>>Winter in the Berkshires

Winter in the Berkshires

Here’s a note I sent to our neighborhood listserv today:

I would hate to think that anyone doesn’t realize how easy it is to have flowers indoors in winter if you have flowering trees or bushes outside, so I thought I would share this tip. Do forgive me if “forcing” is something you know all about.Here’s a photo of the vase of forsythia I have in my sitting room: https://picasaweb.google.com/karenschristensen/KarenChristensenSCollection#5569529649180665138. I find this a great pleasure when the snow is deep outside, and I’m sure we enjoy the blossom even more now than in April. All I did was wade through the snow a couple weeks ago and cut a bundle of frozen branches. I put them in water and stuck them on a shelf. Even in my chilly house, they came into bloom after two weeks. You can do this very successfully with crabapple, plum, and pear, too. I always make an Easter tree by forcing those candy-pink crabapple branches.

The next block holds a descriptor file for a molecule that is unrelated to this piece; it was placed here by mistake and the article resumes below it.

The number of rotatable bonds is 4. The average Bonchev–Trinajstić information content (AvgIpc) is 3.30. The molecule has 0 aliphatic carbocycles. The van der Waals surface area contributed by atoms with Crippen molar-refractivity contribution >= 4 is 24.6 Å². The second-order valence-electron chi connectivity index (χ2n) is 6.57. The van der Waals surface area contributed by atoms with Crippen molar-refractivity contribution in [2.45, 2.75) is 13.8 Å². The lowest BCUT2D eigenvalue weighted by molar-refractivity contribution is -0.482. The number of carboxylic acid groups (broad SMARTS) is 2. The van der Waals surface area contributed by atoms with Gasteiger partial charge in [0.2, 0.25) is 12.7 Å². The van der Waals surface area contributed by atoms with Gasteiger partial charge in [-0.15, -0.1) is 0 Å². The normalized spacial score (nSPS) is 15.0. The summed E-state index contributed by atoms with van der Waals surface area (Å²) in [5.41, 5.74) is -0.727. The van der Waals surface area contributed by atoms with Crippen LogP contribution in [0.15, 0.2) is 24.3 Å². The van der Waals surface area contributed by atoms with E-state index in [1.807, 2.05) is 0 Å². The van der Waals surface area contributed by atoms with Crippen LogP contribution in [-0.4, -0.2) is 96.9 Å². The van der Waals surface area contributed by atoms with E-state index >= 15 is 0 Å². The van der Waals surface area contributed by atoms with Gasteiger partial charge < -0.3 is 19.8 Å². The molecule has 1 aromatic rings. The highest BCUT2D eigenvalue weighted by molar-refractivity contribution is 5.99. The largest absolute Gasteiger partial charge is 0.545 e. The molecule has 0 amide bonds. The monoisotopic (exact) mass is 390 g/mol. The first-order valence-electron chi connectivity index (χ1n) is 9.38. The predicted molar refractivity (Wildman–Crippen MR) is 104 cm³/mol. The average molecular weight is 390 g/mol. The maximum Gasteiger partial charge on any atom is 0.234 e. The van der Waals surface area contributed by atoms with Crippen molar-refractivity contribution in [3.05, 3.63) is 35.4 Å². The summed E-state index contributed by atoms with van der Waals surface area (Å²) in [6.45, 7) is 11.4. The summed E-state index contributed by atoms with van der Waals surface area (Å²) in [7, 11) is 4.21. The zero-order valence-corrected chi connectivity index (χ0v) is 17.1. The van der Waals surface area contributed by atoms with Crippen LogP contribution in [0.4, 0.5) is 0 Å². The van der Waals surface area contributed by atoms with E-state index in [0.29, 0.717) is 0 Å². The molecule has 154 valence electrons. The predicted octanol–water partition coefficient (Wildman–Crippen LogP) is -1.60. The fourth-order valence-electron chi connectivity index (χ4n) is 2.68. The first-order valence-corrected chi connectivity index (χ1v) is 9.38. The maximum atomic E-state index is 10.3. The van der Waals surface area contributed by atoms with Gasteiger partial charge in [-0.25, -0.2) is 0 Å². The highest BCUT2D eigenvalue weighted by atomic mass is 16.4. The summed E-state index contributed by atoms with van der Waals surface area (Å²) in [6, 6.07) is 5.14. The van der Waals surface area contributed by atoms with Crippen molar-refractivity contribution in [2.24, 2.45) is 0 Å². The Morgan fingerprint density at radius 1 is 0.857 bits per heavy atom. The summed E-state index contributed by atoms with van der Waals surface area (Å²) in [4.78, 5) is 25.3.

And if you haven’t read Edith Wharton’s novel Ethan Frome, it’s worth a look if only for the opening chapter, which describes winter in the Berkshire hills over a hundred years ago when winter truly isolated people. The story reminds me how good we have it today. Here’s an online edition: http://www.americanliterature.com/Wharton/EthanFrome/EthanFrome.html.

Cheers, Karen.

By | 2011-02-03T13:44:59+00:00 February 3rd, 2011|Berkshire Blog|0 Comments

About the Author:

Karen Christensen is the CEO of Berkshire Publishing.

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